Thursday, September 25
Every September for the last 14 years I have had children starting school or preschool. This year, to celebrate my freedom from the school schedule, I took a long-desired trip to Hawk Ridge in Duluth to see the Hawk migration. The conditions were perfect that day: it had rained for two days and was now sunny, so all the hawks that sat out the rain were ready to move on. It was warm enough to create thermals for soaring, the wind was from the west, and it was the peak of Broad-wing hawk migration season. We saw so many hawks! It was absolutely amazing, and if we hadn't been properly amazed, the howls of exuberance and joyous disbelief from the young staff spotters would have clued us in that this was an amazing day. In just one hour, more than 21,000 hawks flew over! (Compare to a total of 35,277 total observed so far this September --about 64% of the month's total flew over in that hour.)
Broad-wings fly high, so we would look through our binoculars to see little pepper specks, which eventually grew to be the size of grains of rice. They came across in "kettles," groups of hawks streaming across the sky, then stopping for a while in large circular whirls that looked like boiling water or, as Mom put it, "it looks like World War II up there!"
I talked to two of the staffers, explaining that this was my first visit to Hawk Ridge, and asking how this compared to a "normal" day. The first response was, "You can never come back! It will never be better than this, or anything like this!" The second response was, "Come back in October, when different hawks migrate. There are fewer, but they fly lower, so it's a different experience."
Mom and I talked about other extraordinary natural wonders we've seen. Both of us remember with awe a tree covered in migrating Monarch butterflies in Elmore, Minnesota. The tree seemed covered in living moving leaves. Absolutely amazing, and beyond my words to describe.
The other great experience of natural beauty, for both of us though on different occasions, was seeing the Northern Lights in particular glory. I still remember that I experienced this great wonder on August 3, 1972. I was a camp counselor, and we woke the kids up to see the lights. My cabin and I dragged our sleeping bags outside and stayed up for hours watching, long after the rest of the camp had gone to bed. As with the Monarchs and the hawks, they were beautiful, but it wasn't so much that they were green and blue and pink moving sheets of color. It was their abundance, their glory, and the fact that we were mere witnesses to an awe-inspiring phenomenon not arranged for our pleasure. These were spiritual experiences.
Mom and I drove home, dazed with pleasure, to the news that the stock market was collapsing.
Everything changes, nothing stays. My lovely children growing up, not needing my daily presence in September. My new geographical freedom, the fleeting incredible glory of the day on Hawk Ridge, the apparently fleeting glory of Wall Street. The ramifications of some of these changes will play out over years and decades, in ways we can't imagine now.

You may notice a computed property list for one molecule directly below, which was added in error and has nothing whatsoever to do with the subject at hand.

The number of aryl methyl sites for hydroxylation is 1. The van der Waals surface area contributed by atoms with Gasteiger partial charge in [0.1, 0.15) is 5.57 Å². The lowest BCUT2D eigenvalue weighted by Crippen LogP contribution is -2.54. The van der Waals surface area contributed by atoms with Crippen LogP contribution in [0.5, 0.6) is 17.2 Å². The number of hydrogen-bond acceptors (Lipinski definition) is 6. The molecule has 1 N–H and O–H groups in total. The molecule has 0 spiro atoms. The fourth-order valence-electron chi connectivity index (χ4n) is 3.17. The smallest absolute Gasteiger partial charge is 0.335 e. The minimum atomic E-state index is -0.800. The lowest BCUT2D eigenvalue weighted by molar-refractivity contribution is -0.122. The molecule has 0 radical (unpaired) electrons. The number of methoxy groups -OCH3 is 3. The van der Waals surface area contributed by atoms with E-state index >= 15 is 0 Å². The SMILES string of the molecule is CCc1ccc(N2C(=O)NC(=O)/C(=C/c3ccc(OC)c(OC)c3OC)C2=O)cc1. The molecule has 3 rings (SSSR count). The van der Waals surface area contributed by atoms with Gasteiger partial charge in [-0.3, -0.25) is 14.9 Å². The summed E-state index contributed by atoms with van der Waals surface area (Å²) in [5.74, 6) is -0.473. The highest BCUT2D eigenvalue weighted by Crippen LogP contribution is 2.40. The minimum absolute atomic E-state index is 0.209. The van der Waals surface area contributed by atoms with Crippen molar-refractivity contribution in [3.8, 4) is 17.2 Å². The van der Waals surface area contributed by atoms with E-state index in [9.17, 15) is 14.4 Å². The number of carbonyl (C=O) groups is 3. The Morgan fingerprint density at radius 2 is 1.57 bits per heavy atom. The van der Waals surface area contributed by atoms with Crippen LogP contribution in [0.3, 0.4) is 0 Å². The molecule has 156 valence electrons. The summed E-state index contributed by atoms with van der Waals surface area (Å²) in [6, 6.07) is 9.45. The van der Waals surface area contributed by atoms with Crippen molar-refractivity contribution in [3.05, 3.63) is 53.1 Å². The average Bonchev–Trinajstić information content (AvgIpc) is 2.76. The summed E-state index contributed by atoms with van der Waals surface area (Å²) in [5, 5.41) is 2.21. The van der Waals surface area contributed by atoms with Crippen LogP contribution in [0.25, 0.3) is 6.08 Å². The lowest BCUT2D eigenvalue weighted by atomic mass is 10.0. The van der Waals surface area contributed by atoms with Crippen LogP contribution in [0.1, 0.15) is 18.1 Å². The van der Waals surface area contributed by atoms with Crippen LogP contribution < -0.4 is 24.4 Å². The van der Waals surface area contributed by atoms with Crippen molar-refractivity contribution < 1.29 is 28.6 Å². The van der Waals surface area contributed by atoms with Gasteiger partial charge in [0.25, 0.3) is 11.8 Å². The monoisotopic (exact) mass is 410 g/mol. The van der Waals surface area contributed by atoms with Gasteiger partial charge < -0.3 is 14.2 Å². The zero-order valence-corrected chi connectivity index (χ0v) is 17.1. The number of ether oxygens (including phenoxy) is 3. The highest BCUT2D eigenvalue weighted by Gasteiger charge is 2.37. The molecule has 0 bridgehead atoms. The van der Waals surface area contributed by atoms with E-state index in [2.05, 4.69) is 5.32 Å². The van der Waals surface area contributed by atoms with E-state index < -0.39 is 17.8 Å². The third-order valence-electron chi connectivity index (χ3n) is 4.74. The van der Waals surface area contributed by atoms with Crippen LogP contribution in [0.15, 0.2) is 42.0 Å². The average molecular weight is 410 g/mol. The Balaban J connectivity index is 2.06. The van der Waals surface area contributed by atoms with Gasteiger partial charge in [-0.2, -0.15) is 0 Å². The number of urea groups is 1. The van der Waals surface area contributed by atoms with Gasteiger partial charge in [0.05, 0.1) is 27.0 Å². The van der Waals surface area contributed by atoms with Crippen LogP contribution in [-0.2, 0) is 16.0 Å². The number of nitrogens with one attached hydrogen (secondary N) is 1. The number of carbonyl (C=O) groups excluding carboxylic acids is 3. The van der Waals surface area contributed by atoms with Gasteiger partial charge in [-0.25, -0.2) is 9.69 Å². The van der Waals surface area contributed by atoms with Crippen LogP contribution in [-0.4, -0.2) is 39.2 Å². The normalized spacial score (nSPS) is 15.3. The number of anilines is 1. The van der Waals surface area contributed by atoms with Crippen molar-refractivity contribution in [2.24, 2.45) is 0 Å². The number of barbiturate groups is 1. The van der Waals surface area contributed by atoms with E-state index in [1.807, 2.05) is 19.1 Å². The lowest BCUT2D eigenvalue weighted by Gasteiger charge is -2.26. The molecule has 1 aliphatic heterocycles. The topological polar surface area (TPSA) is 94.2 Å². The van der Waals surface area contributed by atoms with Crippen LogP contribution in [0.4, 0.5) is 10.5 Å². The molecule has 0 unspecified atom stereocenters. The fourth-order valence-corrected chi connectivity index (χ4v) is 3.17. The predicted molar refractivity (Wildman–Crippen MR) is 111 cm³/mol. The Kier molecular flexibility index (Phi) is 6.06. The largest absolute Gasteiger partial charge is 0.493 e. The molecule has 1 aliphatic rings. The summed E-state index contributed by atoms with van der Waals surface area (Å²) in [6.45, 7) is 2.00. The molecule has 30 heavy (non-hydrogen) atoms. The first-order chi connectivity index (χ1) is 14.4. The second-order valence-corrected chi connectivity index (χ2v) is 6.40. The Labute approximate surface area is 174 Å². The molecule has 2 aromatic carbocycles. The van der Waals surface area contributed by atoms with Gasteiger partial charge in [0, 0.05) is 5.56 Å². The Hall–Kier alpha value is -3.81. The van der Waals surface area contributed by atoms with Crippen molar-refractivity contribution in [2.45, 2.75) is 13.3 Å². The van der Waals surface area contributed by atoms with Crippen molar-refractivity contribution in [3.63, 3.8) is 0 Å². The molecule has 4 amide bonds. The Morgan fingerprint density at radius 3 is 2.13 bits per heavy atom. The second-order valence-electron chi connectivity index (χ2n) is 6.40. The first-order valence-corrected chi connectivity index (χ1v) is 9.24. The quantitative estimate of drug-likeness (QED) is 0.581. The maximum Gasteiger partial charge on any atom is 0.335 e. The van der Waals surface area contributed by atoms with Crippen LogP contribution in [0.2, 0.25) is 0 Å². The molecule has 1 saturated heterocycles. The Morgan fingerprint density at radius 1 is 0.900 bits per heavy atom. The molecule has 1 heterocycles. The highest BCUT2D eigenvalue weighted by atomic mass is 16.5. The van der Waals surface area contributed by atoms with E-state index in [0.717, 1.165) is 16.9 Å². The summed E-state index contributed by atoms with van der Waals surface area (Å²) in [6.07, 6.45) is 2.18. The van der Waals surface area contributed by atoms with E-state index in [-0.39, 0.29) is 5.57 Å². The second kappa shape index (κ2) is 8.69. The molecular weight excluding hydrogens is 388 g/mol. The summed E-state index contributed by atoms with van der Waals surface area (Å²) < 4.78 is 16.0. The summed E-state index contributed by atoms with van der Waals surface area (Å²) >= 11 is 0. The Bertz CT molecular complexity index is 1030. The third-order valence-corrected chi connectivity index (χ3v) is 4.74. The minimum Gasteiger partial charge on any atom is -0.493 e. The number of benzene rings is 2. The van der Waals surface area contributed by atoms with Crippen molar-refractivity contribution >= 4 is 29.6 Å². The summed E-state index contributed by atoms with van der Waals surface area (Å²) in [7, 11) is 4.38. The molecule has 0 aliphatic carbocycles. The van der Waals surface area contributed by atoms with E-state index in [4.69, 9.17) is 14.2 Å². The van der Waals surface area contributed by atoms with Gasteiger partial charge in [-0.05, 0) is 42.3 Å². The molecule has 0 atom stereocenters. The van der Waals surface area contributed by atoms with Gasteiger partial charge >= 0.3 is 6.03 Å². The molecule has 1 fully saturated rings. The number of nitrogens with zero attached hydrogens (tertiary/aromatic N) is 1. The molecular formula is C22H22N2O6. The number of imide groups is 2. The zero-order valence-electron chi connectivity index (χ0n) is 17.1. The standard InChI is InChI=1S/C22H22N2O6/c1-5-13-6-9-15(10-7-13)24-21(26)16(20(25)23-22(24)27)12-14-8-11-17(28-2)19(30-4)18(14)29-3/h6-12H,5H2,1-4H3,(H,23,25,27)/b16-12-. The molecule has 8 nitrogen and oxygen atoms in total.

May you live in interesting times!
The black swan : the impact of the highly improbable (Nassim Nicholas Taleb)
Taleb is concerned with black swans, i.e., unpredictable and improbable events that have great impact. Among the examples of these he cites are the rapid spread of the Internet and the 9/11 attacks. People endeavor to explain black swans after they occur, but they cannot do so in advance. Despite the crucial effects of these events, economists and other supposed experts in prediction fail to allow for them; indeed, their theories often deny their possibility. Because of this failure, Taleb maintains that much business forecasting is useless. —David Gordon, Bowling Green State Univ., OH Copyright © Reed Business Information, a division of Reed Elsevier Inc. All rights reserved.
And his sarcasm is highly entertaining!
1491 : new revelations of the Americas before Columbus (Charles C. Mann)
The arrival of Europeans was the quintessential Black Swan event to the native Americans. Disease, probably carried by the pigs the Spanish brought with them, decimated the population. Some estimate that as much as 95% of the population was wiped out.
"Mann shows how a new generation of researchers equipped with novel scientific techniques have come to previously unheard-of conclusions about the Americas before the arrival of the Europeans: In 1491 there were probably more people living in the Americas than in Europe. Certain cities -- such as Tenochtitlan, the Aztec capital -- were greater in population than any European city. Tenochtitlan, unlike any capital in Europe at that time, had running water, beautiful botanical gardens, and immaculately clean streets. The earliest cities in the Western Hemisphere were thriving before the Egyptians built the great pyramids. Native Americans transformed their land so completely that Europeans arrived in a hemisphere already massively "landscaped" by human beings. Pre-Columbian Indians in Mexico developed corn by a breeding process that the journal Science recently described as "man's first, and perhaps the greatest, feat of genetic engineering."--From publisher description.